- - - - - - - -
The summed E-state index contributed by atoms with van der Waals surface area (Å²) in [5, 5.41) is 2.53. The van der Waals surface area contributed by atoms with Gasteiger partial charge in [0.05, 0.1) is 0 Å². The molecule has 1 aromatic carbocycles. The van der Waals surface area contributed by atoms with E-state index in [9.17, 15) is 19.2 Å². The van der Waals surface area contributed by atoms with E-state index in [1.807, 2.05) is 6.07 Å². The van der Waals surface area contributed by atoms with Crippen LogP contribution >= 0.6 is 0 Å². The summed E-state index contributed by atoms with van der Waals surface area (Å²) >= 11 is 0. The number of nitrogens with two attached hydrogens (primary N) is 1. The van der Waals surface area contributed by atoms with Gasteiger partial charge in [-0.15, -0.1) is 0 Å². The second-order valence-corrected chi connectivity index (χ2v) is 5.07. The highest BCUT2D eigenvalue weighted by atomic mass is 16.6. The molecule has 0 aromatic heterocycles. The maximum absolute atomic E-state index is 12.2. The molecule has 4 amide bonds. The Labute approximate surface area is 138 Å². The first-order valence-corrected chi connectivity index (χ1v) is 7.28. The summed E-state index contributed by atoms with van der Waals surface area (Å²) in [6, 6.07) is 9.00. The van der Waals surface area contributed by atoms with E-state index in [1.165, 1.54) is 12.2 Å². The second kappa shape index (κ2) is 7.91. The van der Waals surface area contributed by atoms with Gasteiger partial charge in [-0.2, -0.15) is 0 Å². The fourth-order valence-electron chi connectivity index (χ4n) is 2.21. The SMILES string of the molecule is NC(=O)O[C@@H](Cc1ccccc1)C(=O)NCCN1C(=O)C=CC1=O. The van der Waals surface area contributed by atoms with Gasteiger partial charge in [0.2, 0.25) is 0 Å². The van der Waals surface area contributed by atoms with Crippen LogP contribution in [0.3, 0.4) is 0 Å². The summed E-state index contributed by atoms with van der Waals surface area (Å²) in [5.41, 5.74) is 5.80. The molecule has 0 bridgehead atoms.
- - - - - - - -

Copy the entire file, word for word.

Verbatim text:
The summed E-state index contributed by atoms with van der Waals surface area (Å²) in [5, 5.41) is 2.53. The van der Waals surface area contributed by atoms with Gasteiger partial charge in [0.05, 0.1) is 0 Å². The molecule has 1 aromatic carbocycles. The van der Waals surface area contributed by atoms with E-state index in [9.17, 15) is 19.2 Å². The van der Waals surface area contributed by atoms with E-state index in [1.807, 2.05) is 6.07 Å². The van der Waals surface area contributed by atoms with Crippen LogP contribution >= 0.6 is 0 Å². The summed E-state index contributed by atoms with van der Waals surface area (Å²) >= 11 is 0. The number of nitrogens with two attached hydrogens (primary N) is 1. The van der Waals surface area contributed by atoms with Gasteiger partial charge in [-0.15, -0.1) is 0 Å². The second-order valence-corrected chi connectivity index (χ2v) is 5.07. The highest BCUT2D eigenvalue weighted by atomic mass is 16.6. The molecule has 0 aromatic heterocycles. The maximum absolute atomic E-state index is 12.2. The molecule has 4 amide bonds. The Labute approximate surface area is 138 Å². The first-order valence-corrected chi connectivity index (χ1v) is 7.28. The summed E-state index contributed by atoms with van der Waals surface area (Å²) in [6, 6.07) is 9.00. The van der Waals surface area contributed by atoms with E-state index in [1.165, 1.54) is 12.2 Å². The second kappa shape index (κ2) is 7.91. The van der Waals surface area contributed by atoms with Gasteiger partial charge in [-0.2, -0.15) is 0 Å². The fourth-order valence-electron chi connectivity index (χ4n) is 2.21. The SMILES string of the molecule is NC(=O)O[C@@H](Cc1ccccc1)C(=O)NCCN1C(=O)C=CC1=O. The van der Waals surface area contributed by atoms with Gasteiger partial charge in [0.2, 0.25) is 0 Å². The van der Waals surface area contributed by atoms with Crippen LogP contribution in [0.3, 0.4) is 0 Å². The summed E-state index contributed by atoms with van der Waals surface area (Å²) in [5.41, 5.74) is 5.80. The molecule has 0 bridgehead atoms.